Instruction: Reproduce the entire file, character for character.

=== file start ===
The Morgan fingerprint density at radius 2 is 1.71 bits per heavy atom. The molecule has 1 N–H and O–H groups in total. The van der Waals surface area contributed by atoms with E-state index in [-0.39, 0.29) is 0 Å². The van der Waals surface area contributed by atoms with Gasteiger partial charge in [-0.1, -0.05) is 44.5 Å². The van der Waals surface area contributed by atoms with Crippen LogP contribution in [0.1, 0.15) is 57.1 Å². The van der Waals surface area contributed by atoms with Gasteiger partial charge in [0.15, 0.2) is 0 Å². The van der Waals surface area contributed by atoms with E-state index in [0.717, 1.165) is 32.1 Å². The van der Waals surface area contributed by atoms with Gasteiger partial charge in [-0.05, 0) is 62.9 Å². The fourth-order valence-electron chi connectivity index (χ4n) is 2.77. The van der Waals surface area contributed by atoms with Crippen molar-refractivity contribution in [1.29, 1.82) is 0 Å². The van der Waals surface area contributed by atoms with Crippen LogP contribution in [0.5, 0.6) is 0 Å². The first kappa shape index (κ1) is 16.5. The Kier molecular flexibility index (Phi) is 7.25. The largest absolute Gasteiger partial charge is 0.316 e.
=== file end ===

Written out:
The Morgan fingerprint density at radius 2 is 1.71 bits per heavy atom. The molecule has 1 N–H and O–H groups in total. The van der Waals surface area contributed by atoms with E-state index in [-0.39, 0.29) is 0 Å². The van der Waals surface area contributed by atoms with Gasteiger partial charge in [-0.1, -0.05) is 44.5 Å². The van der Waals surface area contributed by atoms with Crippen LogP contribution in [0.1, 0.15) is 57.1 Å². The van der Waals surface area contributed by atoms with Gasteiger partial charge in [0.15, 0.2) is 0 Å². The van der Waals surface area contributed by atoms with E-state index in [0.717, 1.165) is 32.1 Å². The van der Waals surface area contributed by atoms with Gasteiger partial charge in [-0.05, 0) is 62.9 Å². The fourth-order valence-electron chi connectivity index (χ4n) is 2.77. The van der Waals surface area contributed by atoms with Crippen molar-refractivity contribution in [1.29, 1.82) is 0 Å². The van der Waals surface area contributed by atoms with Crippen LogP contribution in [0.5, 0.6) is 0 Å². The first kappa shape index (κ1) is 16.5. The Kier molecular flexibility index (Phi) is 7.25. The largest absolute Gasteiger partial charge is 0.316 e.